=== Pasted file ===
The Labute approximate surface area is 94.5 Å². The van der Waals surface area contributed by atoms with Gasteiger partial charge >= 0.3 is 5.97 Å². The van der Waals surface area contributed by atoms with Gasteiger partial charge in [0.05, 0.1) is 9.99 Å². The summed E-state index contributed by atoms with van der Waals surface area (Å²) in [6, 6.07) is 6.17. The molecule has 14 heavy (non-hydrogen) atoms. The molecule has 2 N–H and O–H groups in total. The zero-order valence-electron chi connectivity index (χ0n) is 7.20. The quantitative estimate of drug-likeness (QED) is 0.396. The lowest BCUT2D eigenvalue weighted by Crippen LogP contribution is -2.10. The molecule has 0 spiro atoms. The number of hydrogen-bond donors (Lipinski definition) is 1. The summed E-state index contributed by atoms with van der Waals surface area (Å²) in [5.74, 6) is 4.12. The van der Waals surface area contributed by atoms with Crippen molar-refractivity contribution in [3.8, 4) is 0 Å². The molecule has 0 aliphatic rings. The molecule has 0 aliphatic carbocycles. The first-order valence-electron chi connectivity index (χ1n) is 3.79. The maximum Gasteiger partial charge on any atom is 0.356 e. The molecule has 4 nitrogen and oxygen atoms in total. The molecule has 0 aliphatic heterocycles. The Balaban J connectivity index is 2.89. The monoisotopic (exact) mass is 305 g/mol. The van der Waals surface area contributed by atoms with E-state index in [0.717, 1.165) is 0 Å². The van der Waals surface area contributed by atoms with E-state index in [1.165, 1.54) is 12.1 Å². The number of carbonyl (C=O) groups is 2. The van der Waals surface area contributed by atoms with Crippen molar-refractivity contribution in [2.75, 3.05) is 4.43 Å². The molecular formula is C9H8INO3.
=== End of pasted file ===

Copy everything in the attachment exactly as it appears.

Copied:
The Labute approximate surface area is 94.5 Å². The van der Waals surface area contributed by atoms with Gasteiger partial charge >= 0.3 is 5.97 Å². The van der Waals surface area contributed by atoms with Gasteiger partial charge in [0.05, 0.1) is 9.99 Å². The summed E-state index contributed by atoms with van der Waals surface area (Å²) in [6, 6.07) is 6.17. The molecule has 14 heavy (non-hydrogen) atoms. The molecule has 2 N–H and O–H groups in total. The zero-order valence-electron chi connectivity index (χ0n) is 7.20. The quantitative estimate of drug-likeness (QED) is 0.396. The lowest BCUT2D eigenvalue weighted by Crippen LogP contribution is -2.10. The molecule has 0 spiro atoms. The number of hydrogen-bond donors (Lipinski definition) is 1. The summed E-state index contributed by atoms with van der Waals surface area (Å²) in [5.74, 6) is 4.12. The van der Waals surface area contributed by atoms with Crippen molar-refractivity contribution in [3.8, 4) is 0 Å². The molecule has 0 aliphatic rings. The molecule has 0 aliphatic carbocycles. The first-order valence-electron chi connectivity index (χ1n) is 3.79. The maximum Gasteiger partial charge on any atom is 0.356 e. The molecule has 4 nitrogen and oxygen atoms in total. The molecule has 0 aliphatic heterocycles. The Balaban J connectivity index is 2.89. The monoisotopic (exact) mass is 305 g/mol. The van der Waals surface area contributed by atoms with E-state index in [0.717, 1.165) is 0 Å². The van der Waals surface area contributed by atoms with E-state index in [1.165, 1.54) is 12.1 Å². The number of carbonyl (C=O) groups is 2. The van der Waals surface area contributed by atoms with Crippen molar-refractivity contribution in [2.75, 3.05) is 4.43 Å². The molecular formula is C9H8INO3.